Where Do Cocoa Beans Come From?

Question: Where Do Cocoa Beans Come From?

Answer: Cocoa beans come from the fruit of the cocoa tree (Theobroma cacao). The fruits, called pods, grow directly on the trunk of the cocoa tree, as well as on the tree’s main stems or branches. The pods come in many different types, because cocoa trees cross-pollinate very easily. Most often, the pods are green, yellow, or purplish in color; their size and shape can vary widely (again, this is due to cross-pollination). The pods do not fall from the tree, even when ripe; they must be hand-harvested, one at a time. The average cocoa tree yields between 20 and 30 of these pods per year. The cocoa beans come from inside these pods; in fact, there are roughly 20 to 40 cocoa beans in each pod.

Cocoa trees are grown chiefly inside a narrow region up to 20 degrees north and south latitude of the equator, called the Cocoa Belt or the Chocolate Belt. Like their parent trees, in order to grow successfully, cocoa beans require constant warm-to-hot temperatures (in the 65 to 90 degrees F range). Constant high humidity and heavy annual rainfall (40 to 100 inches per year) are required to grow cocoa beans, as well. Cocoa beans come from countries within the Cocoa Belt where there are ideal conditions in which cocoa beans can grow.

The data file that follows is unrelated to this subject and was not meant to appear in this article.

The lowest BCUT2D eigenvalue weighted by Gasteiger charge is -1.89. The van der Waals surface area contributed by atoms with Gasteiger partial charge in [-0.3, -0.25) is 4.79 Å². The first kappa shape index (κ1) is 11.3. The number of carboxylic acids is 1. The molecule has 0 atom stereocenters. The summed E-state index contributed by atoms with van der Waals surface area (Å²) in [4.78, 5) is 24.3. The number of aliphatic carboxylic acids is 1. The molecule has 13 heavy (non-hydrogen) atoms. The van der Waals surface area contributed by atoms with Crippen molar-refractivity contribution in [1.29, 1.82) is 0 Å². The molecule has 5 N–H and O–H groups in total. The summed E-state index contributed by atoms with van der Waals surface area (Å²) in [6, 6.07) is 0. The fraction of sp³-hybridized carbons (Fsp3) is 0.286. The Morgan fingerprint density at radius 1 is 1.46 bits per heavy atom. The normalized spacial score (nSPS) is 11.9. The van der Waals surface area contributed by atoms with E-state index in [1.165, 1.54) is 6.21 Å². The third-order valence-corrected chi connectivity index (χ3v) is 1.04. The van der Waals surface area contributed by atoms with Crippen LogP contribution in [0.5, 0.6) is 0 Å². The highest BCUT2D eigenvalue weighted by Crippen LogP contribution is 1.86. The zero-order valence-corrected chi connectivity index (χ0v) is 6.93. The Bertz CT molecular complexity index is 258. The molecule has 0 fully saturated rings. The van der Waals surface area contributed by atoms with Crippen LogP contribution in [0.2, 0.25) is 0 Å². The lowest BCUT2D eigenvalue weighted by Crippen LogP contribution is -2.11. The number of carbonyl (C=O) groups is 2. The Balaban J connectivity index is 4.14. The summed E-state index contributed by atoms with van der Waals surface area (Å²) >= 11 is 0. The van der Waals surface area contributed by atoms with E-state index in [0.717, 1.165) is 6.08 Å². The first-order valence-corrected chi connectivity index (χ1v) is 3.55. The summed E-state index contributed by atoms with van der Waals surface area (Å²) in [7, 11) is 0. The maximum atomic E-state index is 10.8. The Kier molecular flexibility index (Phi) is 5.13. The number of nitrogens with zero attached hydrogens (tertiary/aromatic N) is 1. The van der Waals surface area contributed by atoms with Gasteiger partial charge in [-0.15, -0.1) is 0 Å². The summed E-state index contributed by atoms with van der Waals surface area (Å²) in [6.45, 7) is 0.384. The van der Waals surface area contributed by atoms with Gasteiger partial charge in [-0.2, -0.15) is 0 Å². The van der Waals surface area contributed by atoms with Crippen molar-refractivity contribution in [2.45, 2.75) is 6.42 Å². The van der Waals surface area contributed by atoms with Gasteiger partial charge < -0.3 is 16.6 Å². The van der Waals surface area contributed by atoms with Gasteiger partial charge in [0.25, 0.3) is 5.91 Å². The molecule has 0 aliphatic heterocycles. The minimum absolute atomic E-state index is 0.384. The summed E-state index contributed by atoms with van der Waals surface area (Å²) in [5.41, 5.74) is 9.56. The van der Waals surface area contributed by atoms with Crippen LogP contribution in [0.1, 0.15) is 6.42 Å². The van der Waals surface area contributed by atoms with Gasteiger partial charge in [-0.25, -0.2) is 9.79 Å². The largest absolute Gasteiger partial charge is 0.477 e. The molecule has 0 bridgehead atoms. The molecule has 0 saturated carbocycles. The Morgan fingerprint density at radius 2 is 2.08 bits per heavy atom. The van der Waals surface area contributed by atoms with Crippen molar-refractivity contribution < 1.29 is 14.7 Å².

Where Cocoa Beans Come From: A List

Brazil
Cameroon
Celebes
Columbia
Cuba
Dominican Republic
Ecuador
Fiji
Ghana
Grenada
Guatemala
Haiti
Honduras
Ivory Coast
Jamaica
Java
Martinique / St. Lucia
Madagascar
Malaysia
Mexico
New Guinea
New Hebrides
Nicaragua
Nigeria
Panama
Peru
Philippines
Solomon Islands
Samoa
San Tome
Sri Lanka
Trinidad
USA (South Florida and Hawai’i; there are no commercial plantations in South Florida)
Venezuela

While this list is not exhaustive, it should provide a good guide to enable you to answer the question of where cocoa beans come from.